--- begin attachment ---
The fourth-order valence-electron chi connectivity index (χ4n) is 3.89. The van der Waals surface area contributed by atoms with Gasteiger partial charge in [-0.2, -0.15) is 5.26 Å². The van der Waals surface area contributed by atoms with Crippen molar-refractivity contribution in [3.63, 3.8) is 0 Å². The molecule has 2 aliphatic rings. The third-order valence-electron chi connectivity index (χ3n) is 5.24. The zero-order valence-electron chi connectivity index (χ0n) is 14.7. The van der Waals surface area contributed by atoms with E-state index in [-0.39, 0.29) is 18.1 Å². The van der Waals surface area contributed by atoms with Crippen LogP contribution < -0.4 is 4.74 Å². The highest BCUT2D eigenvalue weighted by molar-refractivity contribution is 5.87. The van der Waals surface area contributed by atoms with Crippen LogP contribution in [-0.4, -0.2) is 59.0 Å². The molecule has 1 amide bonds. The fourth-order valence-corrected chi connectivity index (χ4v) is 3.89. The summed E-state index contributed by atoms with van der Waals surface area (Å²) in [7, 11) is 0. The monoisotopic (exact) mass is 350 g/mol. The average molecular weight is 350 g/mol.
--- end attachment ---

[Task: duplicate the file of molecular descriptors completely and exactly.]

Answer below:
The fourth-order valence-electron chi connectivity index (χ4n) is 3.89. The van der Waals surface area contributed by atoms with Gasteiger partial charge in [-0.2, -0.15) is 5.26 Å². The van der Waals surface area contributed by atoms with Crippen molar-refractivity contribution in [3.63, 3.8) is 0 Å². The molecule has 2 aliphatic rings. The third-order valence-electron chi connectivity index (χ3n) is 5.24. The zero-order valence-electron chi connectivity index (χ0n) is 14.7. The van der Waals surface area contributed by atoms with E-state index in [-0.39, 0.29) is 18.1 Å². The van der Waals surface area contributed by atoms with Crippen LogP contribution < -0.4 is 4.74 Å². The highest BCUT2D eigenvalue weighted by molar-refractivity contribution is 5.87. The van der Waals surface area contributed by atoms with Crippen LogP contribution in [-0.4, -0.2) is 59.0 Å². The molecule has 1 amide bonds. The fourth-order valence-corrected chi connectivity index (χ4v) is 3.89. The summed E-state index contributed by atoms with van der Waals surface area (Å²) in [7, 11) is 0. The monoisotopic (exact) mass is 350 g/mol. The average molecular weight is 350 g/mol.